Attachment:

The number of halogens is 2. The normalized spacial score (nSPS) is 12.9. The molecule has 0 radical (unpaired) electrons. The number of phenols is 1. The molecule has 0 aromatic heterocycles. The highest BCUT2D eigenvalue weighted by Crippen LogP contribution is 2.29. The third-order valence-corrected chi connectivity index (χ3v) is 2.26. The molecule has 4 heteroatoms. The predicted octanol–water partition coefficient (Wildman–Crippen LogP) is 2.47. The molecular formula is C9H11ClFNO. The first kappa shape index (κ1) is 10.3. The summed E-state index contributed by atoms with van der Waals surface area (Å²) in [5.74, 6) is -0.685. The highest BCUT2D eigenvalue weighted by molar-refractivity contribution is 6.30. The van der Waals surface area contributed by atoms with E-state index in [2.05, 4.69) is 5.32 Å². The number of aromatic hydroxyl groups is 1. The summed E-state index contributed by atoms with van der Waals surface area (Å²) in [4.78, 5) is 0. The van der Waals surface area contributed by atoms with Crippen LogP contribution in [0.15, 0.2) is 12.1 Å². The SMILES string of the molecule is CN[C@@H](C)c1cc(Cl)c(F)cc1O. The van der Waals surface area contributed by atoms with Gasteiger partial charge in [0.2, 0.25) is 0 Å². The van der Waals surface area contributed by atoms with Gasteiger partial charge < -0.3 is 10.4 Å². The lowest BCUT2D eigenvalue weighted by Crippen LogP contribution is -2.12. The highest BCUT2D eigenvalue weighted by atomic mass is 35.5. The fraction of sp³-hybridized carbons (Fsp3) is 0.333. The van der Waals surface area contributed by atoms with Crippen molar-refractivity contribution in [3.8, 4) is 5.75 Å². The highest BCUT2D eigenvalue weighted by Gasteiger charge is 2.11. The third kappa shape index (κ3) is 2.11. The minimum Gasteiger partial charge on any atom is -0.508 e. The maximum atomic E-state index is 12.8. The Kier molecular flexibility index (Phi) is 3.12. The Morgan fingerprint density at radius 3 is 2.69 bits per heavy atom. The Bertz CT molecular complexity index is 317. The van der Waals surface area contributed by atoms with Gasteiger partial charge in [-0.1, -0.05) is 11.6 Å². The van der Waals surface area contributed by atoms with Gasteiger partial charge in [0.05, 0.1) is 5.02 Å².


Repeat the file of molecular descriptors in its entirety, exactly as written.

The number of halogens is 2. The normalized spacial score (nSPS) is 12.9. The molecule has 0 radical (unpaired) electrons. The number of phenols is 1. The molecule has 0 aromatic heterocycles. The highest BCUT2D eigenvalue weighted by Crippen LogP contribution is 2.29. The third-order valence-corrected chi connectivity index (χ3v) is 2.26. The molecule has 4 heteroatoms. The predicted octanol–water partition coefficient (Wildman–Crippen LogP) is 2.47. The molecular formula is C9H11ClFNO. The first kappa shape index (κ1) is 10.3. The summed E-state index contributed by atoms with van der Waals surface area (Å²) in [5.74, 6) is -0.685. The highest BCUT2D eigenvalue weighted by molar-refractivity contribution is 6.30. The van der Waals surface area contributed by atoms with E-state index in [2.05, 4.69) is 5.32 Å². The number of aromatic hydroxyl groups is 1. The summed E-state index contributed by atoms with van der Waals surface area (Å²) in [4.78, 5) is 0. The van der Waals surface area contributed by atoms with Crippen LogP contribution in [0.15, 0.2) is 12.1 Å². The SMILES string of the molecule is CN[C@@H](C)c1cc(Cl)c(F)cc1O. The van der Waals surface area contributed by atoms with Gasteiger partial charge in [0.2, 0.25) is 0 Å². The van der Waals surface area contributed by atoms with Gasteiger partial charge < -0.3 is 10.4 Å². The lowest BCUT2D eigenvalue weighted by Crippen LogP contribution is -2.12. The highest BCUT2D eigenvalue weighted by atomic mass is 35.5. The fraction of sp³-hybridized carbons (Fsp3) is 0.333. The van der Waals surface area contributed by atoms with Crippen molar-refractivity contribution in [3.8, 4) is 5.75 Å². The highest BCUT2D eigenvalue weighted by Gasteiger charge is 2.11. The third kappa shape index (κ3) is 2.11. The minimum Gasteiger partial charge on any atom is -0.508 e. The maximum atomic E-state index is 12.8. The Kier molecular flexibility index (Phi) is 3.12. The Morgan fingerprint density at radius 3 is 2.69 bits per heavy atom. The Bertz CT molecular complexity index is 317. The van der Waals surface area contributed by atoms with Gasteiger partial charge in [-0.1, -0.05) is 11.6 Å². The van der Waals surface area contributed by atoms with Gasteiger partial charge in [0.05, 0.1) is 5.02 Å².